Humans possess culture, but so do animals according to this compelling account of three nonhuman societies: sperm whales, scarlet macaws, and chimpanzees.
Nature writer, activist, TV host, and founder of the Safina Center, the author notes that animals learn from their elders how to fit in, communicate, search for food, and identify friends and strangers. This is culture, and it’s not inherited. “An individual receives genes only from its parents,” writes the author, “but can receive culture from anyone and everyone in the social group…and because culture improves survival, culture can lead where genes must follow and adapt.” During the 1950s, Navy personnel listening for Russian submarines were astonished to hear elaborate, beautiful songs that turned out to come from whales. As a result of the bestselling recording, “whales went from being ingredients of margarine in the 1960s to spiritual icons of the 1970s emerging environmental movement.” Safina’s lovely account of his travels with researchers studying sperm whales reveals a majestic, closely knit community. Turning to scarlet macaws, every one of which knows its friends and avoids macaws that don’t belong, the author wonders what happens to a social organism after a few thousand generations. In traditional evolution, new species appear when isolation (due to a river, mountain range, etc.) allows the changes of Darwinian natural selection to spread throughout one group but not others. Don’t animal cultures produce a similar reproductive isolation? In fact, cultural selection, although controversial, may act as another engine of evolution. Our closest relatives, chimpanzees, share 98% of our genes as well as many cultural traits, especially a fractious social system in which macho males compete for leadership with more violence than seems reasonable. Most books on natural history include pleas for preservation of the wild, and Safina’s is no exception. Sadly, none of his subjects are thriving, and few readers will doubt that these magnificent creatures need urgent attention.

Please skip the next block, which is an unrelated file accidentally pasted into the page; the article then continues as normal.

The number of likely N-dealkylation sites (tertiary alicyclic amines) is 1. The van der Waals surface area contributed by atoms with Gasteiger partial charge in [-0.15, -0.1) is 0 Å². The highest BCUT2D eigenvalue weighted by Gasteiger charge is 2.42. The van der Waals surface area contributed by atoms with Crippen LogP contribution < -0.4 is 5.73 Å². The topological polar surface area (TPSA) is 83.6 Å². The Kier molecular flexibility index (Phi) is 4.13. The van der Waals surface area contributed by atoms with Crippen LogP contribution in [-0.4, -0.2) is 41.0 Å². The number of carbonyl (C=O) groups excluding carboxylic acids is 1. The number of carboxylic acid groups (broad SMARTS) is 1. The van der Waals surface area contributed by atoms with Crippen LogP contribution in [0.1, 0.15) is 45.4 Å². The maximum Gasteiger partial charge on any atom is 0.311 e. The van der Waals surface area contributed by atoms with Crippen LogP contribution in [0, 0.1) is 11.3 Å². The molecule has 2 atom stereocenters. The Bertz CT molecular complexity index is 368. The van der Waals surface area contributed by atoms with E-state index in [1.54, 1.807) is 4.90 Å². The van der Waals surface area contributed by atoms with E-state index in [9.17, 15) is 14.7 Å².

Enthralling accounts of three animals that lead complex social lives and deserve to continue living.